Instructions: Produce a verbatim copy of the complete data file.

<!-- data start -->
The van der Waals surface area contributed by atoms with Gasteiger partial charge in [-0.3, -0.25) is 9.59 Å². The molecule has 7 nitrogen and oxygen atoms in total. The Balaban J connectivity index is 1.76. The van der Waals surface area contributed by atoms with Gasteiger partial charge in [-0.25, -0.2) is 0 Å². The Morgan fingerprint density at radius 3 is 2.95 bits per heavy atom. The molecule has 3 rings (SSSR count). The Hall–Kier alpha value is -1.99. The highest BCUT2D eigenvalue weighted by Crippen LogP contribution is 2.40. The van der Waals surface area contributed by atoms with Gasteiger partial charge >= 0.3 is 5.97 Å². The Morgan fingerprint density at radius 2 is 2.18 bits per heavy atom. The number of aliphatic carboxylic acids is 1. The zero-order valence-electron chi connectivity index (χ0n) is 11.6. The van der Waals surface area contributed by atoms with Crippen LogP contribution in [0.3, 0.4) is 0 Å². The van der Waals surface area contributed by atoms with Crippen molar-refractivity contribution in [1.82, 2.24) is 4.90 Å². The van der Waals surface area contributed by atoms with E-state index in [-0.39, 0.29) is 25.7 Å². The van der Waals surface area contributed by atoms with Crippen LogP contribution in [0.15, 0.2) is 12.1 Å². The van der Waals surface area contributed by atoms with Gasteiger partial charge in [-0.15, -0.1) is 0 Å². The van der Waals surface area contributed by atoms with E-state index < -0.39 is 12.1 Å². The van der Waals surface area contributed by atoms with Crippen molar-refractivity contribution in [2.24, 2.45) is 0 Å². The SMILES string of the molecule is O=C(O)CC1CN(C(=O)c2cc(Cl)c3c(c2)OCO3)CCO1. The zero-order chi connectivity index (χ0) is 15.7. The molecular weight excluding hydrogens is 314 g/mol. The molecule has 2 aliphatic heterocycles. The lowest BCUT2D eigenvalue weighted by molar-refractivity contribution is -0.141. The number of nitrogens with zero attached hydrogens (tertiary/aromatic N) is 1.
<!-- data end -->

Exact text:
The van der Waals surface area contributed by atoms with Gasteiger partial charge in [-0.3, -0.25) is 9.59 Å². The molecule has 7 nitrogen and oxygen atoms in total. The Balaban J connectivity index is 1.76. The van der Waals surface area contributed by atoms with Gasteiger partial charge in [-0.25, -0.2) is 0 Å². The Morgan fingerprint density at radius 3 is 2.95 bits per heavy atom. The molecule has 3 rings (SSSR count). The Hall–Kier alpha value is -1.99. The highest BCUT2D eigenvalue weighted by Crippen LogP contribution is 2.40. The van der Waals surface area contributed by atoms with Gasteiger partial charge >= 0.3 is 5.97 Å². The Morgan fingerprint density at radius 2 is 2.18 bits per heavy atom. The number of aliphatic carboxylic acids is 1. The zero-order valence-electron chi connectivity index (χ0n) is 11.6. The van der Waals surface area contributed by atoms with Crippen LogP contribution in [0.3, 0.4) is 0 Å². The van der Waals surface area contributed by atoms with Crippen molar-refractivity contribution in [1.82, 2.24) is 4.90 Å². The van der Waals surface area contributed by atoms with E-state index in [-0.39, 0.29) is 25.7 Å². The van der Waals surface area contributed by atoms with Crippen LogP contribution in [0.15, 0.2) is 12.1 Å². The van der Waals surface area contributed by atoms with Gasteiger partial charge in [-0.15, -0.1) is 0 Å². The van der Waals surface area contributed by atoms with E-state index < -0.39 is 12.1 Å². The van der Waals surface area contributed by atoms with Crippen molar-refractivity contribution in [2.24, 2.45) is 0 Å². The SMILES string of the molecule is O=C(O)CC1CN(C(=O)c2cc(Cl)c3c(c2)OCO3)CCO1. The zero-order chi connectivity index (χ0) is 15.7. The molecular weight excluding hydrogens is 314 g/mol. The molecule has 2 aliphatic heterocycles. The lowest BCUT2D eigenvalue weighted by molar-refractivity contribution is -0.141. The number of nitrogens with zero attached hydrogens (tertiary/aromatic N) is 1.